Cash has been ruling the payments economy for more than two thousand years.
Even though money still makes the world go around, as Liza Minnelli sings in the famous film Cabaret from the early seventies, and probably more so than ever, notes and coins have finally come to a halt. At least in some parts of the world.
In my home country, Sweden, and in our Nordic neighbours Denmark, Norway and Finland, we see the same development. Cash as payment method is fading away. I made a test before preparing this article and asked the owner of the coffee shop that I visit every morning on my way to the office how often his clients pay their latte or sandwich with cash:
“Almost never, less than one out of ten”, he said. “Cash is really decreasing.”
In our corner of Europe, we have rapidly moved into the cashless society by paying with debit and credit cards – first, we had a strange machine thing that drew a copy of the slip, then we used a pin code and since a couple of years, we have moved to a chip solution.
We are now taking the next big step by using smartphones and apps as payment methods. In Denmark, for example, a system called MobilePay which is an application for bank card payments using smartphones, is used by more than 3.6 million Danes, which represent an impressing two-thirds of the country’s entire population.
In the Nordics, it’s clear that cash is no longer king. If you instead turn to some of the world’s largest markets – US, UK, China and India – it might be not that obvious since cash in these countries on average still is used by more than one quarter of the population for weekly purchases, according to Fingerprint’s research (in collaboration with Kantar TNS). Actually, the usage of cash is more frequent in the UK (31 percent) and US (27 percent) than in their Asian counterparts.
When we asked 4,000 online consumers in the four countries above about their payment methods. We found similarities around cash usage, but otherwise there are some rather big differences between countries in the way consumers make their payments.
For example, in the US bank card dominates payments (almost half of all payments are made via card), but in China the corresponding figure is merely 23 percent due to the cumbersome process to set up bank payments.
On the other hand, in China mobile payments account for 37 percent of transactions, compared to the average of 22 percent, driven by the huge popularity of digital wallet giants Alipay and WeChat Pay.
In India, the infrastructure is lacking, but the country is moving towards digital payments and new terminals are being pushed out which most certainly will fuel contactless card and mobile payments growth.
The UK, the fourth of our researched markets, is the most advanced contactless payment country. Here consumers really prefer and are used to contactless cards. Contactless payments have been around in the UK since 2007 and are a great success. In June 2017 more than one-third of all card transactions were contactless, despite a cap of £30 meaning this method can still only be used for lower purchases. Though all three digital wallet giants are represented in the UK – Apple Pay, Android Pay and Samsung Pay – mobile payments uptake has until this point been slow.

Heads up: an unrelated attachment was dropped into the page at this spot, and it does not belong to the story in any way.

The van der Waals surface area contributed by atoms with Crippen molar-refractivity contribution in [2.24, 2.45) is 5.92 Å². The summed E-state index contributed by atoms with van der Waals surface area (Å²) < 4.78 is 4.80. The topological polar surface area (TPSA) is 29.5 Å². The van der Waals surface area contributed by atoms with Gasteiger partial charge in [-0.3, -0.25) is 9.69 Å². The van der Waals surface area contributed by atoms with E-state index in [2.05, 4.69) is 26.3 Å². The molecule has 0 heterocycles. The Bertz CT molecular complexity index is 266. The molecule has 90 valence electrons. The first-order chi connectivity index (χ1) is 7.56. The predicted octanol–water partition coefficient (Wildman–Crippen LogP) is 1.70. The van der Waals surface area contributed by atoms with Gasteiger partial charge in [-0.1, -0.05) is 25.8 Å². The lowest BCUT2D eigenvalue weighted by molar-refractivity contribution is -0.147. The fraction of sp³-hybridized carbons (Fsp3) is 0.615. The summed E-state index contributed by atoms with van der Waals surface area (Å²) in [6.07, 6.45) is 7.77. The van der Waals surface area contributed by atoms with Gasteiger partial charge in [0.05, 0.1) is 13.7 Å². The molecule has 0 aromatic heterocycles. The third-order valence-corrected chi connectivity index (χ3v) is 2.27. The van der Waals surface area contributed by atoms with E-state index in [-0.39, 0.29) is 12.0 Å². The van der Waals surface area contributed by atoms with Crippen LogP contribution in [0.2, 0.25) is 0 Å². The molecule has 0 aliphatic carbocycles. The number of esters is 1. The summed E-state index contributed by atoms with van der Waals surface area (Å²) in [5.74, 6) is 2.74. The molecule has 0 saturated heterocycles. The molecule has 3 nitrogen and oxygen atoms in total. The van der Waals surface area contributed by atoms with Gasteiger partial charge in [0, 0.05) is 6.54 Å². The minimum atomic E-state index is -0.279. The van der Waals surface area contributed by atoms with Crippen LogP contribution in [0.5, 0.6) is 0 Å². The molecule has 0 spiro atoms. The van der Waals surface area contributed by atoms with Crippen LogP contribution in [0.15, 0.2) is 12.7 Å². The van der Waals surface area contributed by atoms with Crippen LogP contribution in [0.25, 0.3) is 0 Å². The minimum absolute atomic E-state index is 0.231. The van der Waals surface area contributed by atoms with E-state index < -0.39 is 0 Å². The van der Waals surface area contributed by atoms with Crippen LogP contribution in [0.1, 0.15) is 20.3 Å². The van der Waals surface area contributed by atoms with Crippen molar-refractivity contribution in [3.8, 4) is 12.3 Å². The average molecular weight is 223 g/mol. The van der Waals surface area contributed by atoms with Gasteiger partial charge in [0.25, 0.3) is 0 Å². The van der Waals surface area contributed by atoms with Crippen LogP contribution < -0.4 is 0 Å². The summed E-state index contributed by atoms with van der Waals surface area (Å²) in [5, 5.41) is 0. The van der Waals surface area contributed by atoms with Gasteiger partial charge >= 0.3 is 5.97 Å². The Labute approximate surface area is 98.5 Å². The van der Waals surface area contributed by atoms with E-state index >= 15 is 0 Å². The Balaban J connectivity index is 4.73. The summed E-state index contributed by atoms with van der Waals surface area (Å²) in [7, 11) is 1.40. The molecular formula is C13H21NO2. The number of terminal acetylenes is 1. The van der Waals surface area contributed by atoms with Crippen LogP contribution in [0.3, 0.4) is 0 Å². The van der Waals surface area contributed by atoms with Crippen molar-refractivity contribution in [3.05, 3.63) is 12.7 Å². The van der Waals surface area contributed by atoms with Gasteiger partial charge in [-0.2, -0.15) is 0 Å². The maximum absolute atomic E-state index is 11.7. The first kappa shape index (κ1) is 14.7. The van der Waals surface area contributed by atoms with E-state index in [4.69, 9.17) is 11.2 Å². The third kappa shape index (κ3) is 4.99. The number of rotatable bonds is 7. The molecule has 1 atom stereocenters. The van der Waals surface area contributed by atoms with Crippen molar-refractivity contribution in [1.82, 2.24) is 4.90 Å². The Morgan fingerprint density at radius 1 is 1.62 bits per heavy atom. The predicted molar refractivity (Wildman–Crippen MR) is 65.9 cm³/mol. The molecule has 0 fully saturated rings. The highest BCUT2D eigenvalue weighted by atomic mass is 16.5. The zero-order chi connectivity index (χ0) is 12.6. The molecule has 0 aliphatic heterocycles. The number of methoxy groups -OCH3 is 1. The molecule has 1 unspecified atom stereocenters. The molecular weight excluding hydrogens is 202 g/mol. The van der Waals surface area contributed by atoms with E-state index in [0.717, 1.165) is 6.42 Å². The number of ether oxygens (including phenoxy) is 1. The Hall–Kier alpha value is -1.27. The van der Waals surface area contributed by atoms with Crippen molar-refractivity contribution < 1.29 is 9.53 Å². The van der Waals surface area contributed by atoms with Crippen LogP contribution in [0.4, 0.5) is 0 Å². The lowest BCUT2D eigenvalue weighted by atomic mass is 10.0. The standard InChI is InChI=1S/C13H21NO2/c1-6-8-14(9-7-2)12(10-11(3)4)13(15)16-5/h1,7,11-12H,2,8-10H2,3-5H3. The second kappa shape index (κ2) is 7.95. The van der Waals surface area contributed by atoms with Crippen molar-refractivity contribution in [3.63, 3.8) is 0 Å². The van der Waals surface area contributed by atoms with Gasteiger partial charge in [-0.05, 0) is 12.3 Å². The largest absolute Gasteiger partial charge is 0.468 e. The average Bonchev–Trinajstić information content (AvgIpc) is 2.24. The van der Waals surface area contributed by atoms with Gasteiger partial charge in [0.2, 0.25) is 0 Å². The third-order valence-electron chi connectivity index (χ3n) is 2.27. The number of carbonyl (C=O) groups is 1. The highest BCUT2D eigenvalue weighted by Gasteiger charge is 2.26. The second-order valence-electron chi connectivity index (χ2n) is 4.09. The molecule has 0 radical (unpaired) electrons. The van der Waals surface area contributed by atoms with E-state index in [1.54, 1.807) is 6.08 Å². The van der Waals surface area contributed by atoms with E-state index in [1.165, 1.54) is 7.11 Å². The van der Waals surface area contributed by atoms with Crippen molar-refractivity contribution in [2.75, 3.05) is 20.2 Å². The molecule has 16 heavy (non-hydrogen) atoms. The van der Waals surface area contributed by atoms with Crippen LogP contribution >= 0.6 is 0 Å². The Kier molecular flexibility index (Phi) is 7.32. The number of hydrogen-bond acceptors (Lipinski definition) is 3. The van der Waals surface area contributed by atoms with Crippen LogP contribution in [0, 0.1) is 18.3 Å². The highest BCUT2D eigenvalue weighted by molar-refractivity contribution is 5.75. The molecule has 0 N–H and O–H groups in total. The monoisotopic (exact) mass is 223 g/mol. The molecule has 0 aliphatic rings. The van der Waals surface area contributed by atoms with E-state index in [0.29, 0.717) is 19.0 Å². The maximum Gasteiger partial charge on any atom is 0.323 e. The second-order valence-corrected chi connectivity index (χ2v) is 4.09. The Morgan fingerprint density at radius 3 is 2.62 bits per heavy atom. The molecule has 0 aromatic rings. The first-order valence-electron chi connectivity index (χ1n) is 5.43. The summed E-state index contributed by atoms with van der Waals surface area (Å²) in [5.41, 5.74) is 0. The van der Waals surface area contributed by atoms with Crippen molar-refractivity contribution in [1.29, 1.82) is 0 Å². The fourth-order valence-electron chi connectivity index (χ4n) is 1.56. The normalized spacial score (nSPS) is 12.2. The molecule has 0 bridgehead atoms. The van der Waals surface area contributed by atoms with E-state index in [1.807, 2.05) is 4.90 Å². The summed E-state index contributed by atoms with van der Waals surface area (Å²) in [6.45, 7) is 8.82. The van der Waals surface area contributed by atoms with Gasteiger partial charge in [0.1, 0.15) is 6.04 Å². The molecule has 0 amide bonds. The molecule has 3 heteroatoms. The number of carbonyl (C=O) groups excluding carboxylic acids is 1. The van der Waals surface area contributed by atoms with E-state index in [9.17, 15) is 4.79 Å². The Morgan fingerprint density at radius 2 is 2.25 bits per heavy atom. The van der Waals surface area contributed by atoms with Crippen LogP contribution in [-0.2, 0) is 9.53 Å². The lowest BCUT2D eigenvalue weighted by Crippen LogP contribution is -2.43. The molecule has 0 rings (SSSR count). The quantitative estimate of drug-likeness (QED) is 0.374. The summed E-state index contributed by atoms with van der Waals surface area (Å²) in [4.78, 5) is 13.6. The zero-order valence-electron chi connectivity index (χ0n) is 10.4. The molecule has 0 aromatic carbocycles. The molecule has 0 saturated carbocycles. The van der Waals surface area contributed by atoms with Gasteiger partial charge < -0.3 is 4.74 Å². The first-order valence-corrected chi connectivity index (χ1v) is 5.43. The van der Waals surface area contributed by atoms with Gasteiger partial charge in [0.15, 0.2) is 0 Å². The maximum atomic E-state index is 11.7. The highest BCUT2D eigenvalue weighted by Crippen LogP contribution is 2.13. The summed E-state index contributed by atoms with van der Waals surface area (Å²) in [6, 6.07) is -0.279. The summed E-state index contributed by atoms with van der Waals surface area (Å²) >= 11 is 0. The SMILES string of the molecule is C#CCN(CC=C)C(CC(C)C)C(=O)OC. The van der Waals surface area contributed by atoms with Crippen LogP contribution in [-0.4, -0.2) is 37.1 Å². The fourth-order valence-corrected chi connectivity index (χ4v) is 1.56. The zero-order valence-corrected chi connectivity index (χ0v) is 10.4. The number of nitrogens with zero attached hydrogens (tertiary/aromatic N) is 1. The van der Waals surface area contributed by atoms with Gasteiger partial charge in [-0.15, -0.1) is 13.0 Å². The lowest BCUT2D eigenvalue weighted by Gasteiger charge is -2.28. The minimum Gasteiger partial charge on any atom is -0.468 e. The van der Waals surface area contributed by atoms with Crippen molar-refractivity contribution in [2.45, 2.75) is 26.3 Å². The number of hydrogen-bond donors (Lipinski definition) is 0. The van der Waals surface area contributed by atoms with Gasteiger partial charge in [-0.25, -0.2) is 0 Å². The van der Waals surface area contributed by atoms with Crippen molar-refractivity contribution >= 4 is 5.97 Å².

Of all the weekly purchases, today only eight percent are made by contactless cards, but consumers in these four countries believe this share has risen by 50 percent in three years. In the US, the typical bank card market, there is a huge gap between what consumer want – contactless cards and mobile payments – and what they can pay with due to lacking infrastructure. In the US, consumers expect to use contactless cards 150 percent more in three years time.
Consumers also expect mobile payments in the four countries to increase its share by 13 percent in three years. Paying with a mobile phone is considered convenient, yet currenty 38 percent of consumers often or sometimes experience problems such as no battery or no connection.
Security problems are often related to mobile payments. More than 20 percent of the consumers surveyed have actually experienced payment fraud. In the US and the UK, around 40 percent are very or extremely concerned about payment fraud, while the figures for China and India are even higher (52 and 77 percent respectively).
Security is also an issue also for contactless payment cards. 38 percent see security as a key barrier to adopting contactless payment cards. In the UK where cards are more widely used and accepted this figure is even higher, a striking 55 percent. Other key barriers are: not enough vendors support (21 percent), low understanding of how it works (15 percent) and the payment cap (12 percent).
The awareness of contactless payment cards among credit/debit card users is high (87 percent) but until now only eight percent use contactless cards on a weekly basis. 30 percent use it now and then, while 46 percent have such a card.
Contactless payment cards have a high awareness among consumers, but barriers need to be removed if this payment method wants to increase usage and market penetration. Here biometrics can help, as it is the only way to offer convenient security and make contactless payments work for real in everyday shopping.
Consumers agree when asked they immediately see a fingerprint in a payment card as the next logical step. 50 percent would even pay extra on top of their yearly fee to have this in their future bank cards. Consumers’ use of biometrics in smartphones are paving the way for this, people are now used to and trust biometrics and see the benefits it brings.
The research firm ABI believes that the next generation payment cards is the natural evolutionary step to help safeguard the payment card through the integration of biometrics.
We are ready for this next step.